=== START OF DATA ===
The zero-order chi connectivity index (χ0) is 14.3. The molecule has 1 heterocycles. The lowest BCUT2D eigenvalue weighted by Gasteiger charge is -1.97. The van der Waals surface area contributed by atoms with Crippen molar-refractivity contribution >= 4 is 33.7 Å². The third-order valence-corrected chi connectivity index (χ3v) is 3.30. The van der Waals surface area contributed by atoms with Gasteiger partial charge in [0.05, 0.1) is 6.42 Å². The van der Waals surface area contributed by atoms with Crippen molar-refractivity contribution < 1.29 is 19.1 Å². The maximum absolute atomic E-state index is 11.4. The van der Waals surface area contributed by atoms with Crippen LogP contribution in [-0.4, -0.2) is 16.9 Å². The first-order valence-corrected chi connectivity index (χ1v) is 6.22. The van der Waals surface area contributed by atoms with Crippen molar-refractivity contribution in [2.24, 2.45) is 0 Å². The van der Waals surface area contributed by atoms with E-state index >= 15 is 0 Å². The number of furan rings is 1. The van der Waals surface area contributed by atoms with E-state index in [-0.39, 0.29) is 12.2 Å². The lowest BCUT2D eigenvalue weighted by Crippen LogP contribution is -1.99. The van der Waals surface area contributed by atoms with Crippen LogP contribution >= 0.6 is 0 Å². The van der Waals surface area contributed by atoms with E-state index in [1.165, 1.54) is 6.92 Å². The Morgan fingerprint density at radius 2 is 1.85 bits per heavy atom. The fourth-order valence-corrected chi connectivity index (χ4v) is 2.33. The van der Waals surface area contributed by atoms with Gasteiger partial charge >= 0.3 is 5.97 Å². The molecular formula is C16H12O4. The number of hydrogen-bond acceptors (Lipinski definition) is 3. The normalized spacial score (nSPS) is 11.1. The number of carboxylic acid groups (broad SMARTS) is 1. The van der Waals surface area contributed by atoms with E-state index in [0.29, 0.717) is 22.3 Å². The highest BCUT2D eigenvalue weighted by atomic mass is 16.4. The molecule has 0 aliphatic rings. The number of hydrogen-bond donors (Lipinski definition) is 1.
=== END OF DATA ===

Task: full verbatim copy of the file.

The zero-order chi connectivity index (χ0) is 14.3. The molecule has 1 heterocycles. The lowest BCUT2D eigenvalue weighted by Gasteiger charge is -1.97. The van der Waals surface area contributed by atoms with Crippen molar-refractivity contribution >= 4 is 33.7 Å². The third-order valence-corrected chi connectivity index (χ3v) is 3.30. The van der Waals surface area contributed by atoms with Gasteiger partial charge in [0.05, 0.1) is 6.42 Å². The van der Waals surface area contributed by atoms with Crippen molar-refractivity contribution < 1.29 is 19.1 Å². The maximum absolute atomic E-state index is 11.4. The van der Waals surface area contributed by atoms with Crippen LogP contribution in [-0.4, -0.2) is 16.9 Å². The first-order valence-corrected chi connectivity index (χ1v) is 6.22. The van der Waals surface area contributed by atoms with Crippen molar-refractivity contribution in [2.24, 2.45) is 0 Å². The van der Waals surface area contributed by atoms with E-state index >= 15 is 0 Å². The number of furan rings is 1. The van der Waals surface area contributed by atoms with E-state index in [-0.39, 0.29) is 12.2 Å². The lowest BCUT2D eigenvalue weighted by Crippen LogP contribution is -1.99. The van der Waals surface area contributed by atoms with Crippen LogP contribution >= 0.6 is 0 Å². The van der Waals surface area contributed by atoms with E-state index in [1.165, 1.54) is 6.92 Å². The Morgan fingerprint density at radius 2 is 1.85 bits per heavy atom. The fourth-order valence-corrected chi connectivity index (χ4v) is 2.33. The van der Waals surface area contributed by atoms with Gasteiger partial charge >= 0.3 is 5.97 Å². The molecular formula is C16H12O4. The number of hydrogen-bond acceptors (Lipinski definition) is 3. The normalized spacial score (nSPS) is 11.1. The number of carboxylic acid groups (broad SMARTS) is 1. The van der Waals surface area contributed by atoms with E-state index in [0.29, 0.717) is 22.3 Å². The highest BCUT2D eigenvalue weighted by atomic mass is 16.4. The molecule has 0 aliphatic rings. The number of hydrogen-bond donors (Lipinski definition) is 1.